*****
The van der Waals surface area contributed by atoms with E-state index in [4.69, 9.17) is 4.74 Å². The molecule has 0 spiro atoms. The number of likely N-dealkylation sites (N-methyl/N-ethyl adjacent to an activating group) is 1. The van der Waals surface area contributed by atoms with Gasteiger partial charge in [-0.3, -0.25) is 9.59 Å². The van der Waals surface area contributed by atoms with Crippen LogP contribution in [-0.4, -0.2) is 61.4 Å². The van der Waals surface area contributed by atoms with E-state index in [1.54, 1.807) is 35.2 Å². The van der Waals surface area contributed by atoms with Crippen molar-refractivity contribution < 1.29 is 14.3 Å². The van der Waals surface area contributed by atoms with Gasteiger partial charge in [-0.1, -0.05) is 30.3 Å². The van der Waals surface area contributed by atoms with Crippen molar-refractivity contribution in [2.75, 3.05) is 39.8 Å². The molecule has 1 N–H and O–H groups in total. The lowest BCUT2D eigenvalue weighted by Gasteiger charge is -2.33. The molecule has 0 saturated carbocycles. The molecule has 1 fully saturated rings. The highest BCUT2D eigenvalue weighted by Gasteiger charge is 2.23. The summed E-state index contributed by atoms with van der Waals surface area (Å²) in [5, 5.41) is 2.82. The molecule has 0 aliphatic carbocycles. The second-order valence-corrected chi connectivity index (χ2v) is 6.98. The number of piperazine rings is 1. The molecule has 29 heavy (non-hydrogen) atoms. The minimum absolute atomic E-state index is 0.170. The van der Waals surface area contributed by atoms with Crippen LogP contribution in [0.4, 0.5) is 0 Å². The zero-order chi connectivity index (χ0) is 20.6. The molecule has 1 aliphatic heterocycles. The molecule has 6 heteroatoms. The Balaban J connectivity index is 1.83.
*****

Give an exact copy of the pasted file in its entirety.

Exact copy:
The van der Waals surface area contributed by atoms with E-state index in [4.69, 9.17) is 4.74 Å². The molecule has 0 spiro atoms. The number of likely N-dealkylation sites (N-methyl/N-ethyl adjacent to an activating group) is 1. The van der Waals surface area contributed by atoms with Gasteiger partial charge in [-0.3, -0.25) is 9.59 Å². The van der Waals surface area contributed by atoms with Crippen LogP contribution in [-0.4, -0.2) is 61.4 Å². The van der Waals surface area contributed by atoms with E-state index in [1.54, 1.807) is 35.2 Å². The van der Waals surface area contributed by atoms with Crippen molar-refractivity contribution < 1.29 is 14.3 Å². The van der Waals surface area contributed by atoms with Gasteiger partial charge in [-0.1, -0.05) is 30.3 Å². The van der Waals surface area contributed by atoms with Crippen molar-refractivity contribution in [2.75, 3.05) is 39.8 Å². The molecule has 1 N–H and O–H groups in total. The lowest BCUT2D eigenvalue weighted by Gasteiger charge is -2.33. The molecule has 0 saturated carbocycles. The molecule has 1 fully saturated rings. The highest BCUT2D eigenvalue weighted by Gasteiger charge is 2.23. The summed E-state index contributed by atoms with van der Waals surface area (Å²) in [5, 5.41) is 2.82. The molecule has 0 aliphatic carbocycles. The second-order valence-corrected chi connectivity index (χ2v) is 6.98. The number of piperazine rings is 1. The molecule has 29 heavy (non-hydrogen) atoms. The minimum absolute atomic E-state index is 0.170. The van der Waals surface area contributed by atoms with Crippen LogP contribution in [0.4, 0.5) is 0 Å². The zero-order chi connectivity index (χ0) is 20.6. The molecule has 1 aliphatic heterocycles. The molecule has 6 heteroatoms. The Balaban J connectivity index is 1.83.